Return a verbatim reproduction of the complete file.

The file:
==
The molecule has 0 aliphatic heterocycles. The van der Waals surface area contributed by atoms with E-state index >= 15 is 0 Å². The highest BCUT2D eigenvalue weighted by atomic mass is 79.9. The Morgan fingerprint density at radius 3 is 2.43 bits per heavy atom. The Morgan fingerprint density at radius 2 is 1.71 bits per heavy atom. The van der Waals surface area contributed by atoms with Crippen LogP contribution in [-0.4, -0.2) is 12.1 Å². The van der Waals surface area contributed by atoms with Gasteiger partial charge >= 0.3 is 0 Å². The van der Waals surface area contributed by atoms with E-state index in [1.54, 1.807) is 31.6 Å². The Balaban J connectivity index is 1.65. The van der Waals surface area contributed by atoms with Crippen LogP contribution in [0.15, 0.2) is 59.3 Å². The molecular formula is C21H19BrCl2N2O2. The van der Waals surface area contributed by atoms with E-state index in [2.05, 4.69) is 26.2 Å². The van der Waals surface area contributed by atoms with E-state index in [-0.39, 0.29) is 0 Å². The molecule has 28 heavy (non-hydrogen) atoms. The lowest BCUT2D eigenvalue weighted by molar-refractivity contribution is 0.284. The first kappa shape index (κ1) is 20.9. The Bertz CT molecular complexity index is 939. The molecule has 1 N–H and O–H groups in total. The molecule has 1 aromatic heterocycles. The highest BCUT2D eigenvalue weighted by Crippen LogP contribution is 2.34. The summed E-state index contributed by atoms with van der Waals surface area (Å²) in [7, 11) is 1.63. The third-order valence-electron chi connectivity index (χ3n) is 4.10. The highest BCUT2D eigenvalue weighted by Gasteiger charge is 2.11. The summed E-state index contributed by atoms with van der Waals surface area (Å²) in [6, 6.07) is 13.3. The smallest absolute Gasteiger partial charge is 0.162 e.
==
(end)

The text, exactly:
The molecule has 0 aliphatic heterocycles. The van der Waals surface area contributed by atoms with E-state index >= 15 is 0 Å². The highest BCUT2D eigenvalue weighted by atomic mass is 79.9. The Morgan fingerprint density at radius 3 is 2.43 bits per heavy atom. The Morgan fingerprint density at radius 2 is 1.71 bits per heavy atom. The van der Waals surface area contributed by atoms with Crippen LogP contribution in [-0.4, -0.2) is 12.1 Å². The van der Waals surface area contributed by atoms with Gasteiger partial charge >= 0.3 is 0 Å². The van der Waals surface area contributed by atoms with E-state index in [1.54, 1.807) is 31.6 Å². The Balaban J connectivity index is 1.65. The van der Waals surface area contributed by atoms with Crippen LogP contribution in [0.15, 0.2) is 59.3 Å². The molecular formula is C21H19BrCl2N2O2. The van der Waals surface area contributed by atoms with E-state index in [2.05, 4.69) is 26.2 Å². The van der Waals surface area contributed by atoms with E-state index in [-0.39, 0.29) is 0 Å². The molecule has 28 heavy (non-hydrogen) atoms. The lowest BCUT2D eigenvalue weighted by molar-refractivity contribution is 0.284. The first kappa shape index (κ1) is 20.9. The Bertz CT molecular complexity index is 939. The molecule has 1 N–H and O–H groups in total. The molecule has 1 aromatic heterocycles. The highest BCUT2D eigenvalue weighted by Crippen LogP contribution is 2.34. The summed E-state index contributed by atoms with van der Waals surface area (Å²) in [7, 11) is 1.63. The third-order valence-electron chi connectivity index (χ3n) is 4.10. The highest BCUT2D eigenvalue weighted by Gasteiger charge is 2.11. The summed E-state index contributed by atoms with van der Waals surface area (Å²) in [6, 6.07) is 13.3. The smallest absolute Gasteiger partial charge is 0.162 e.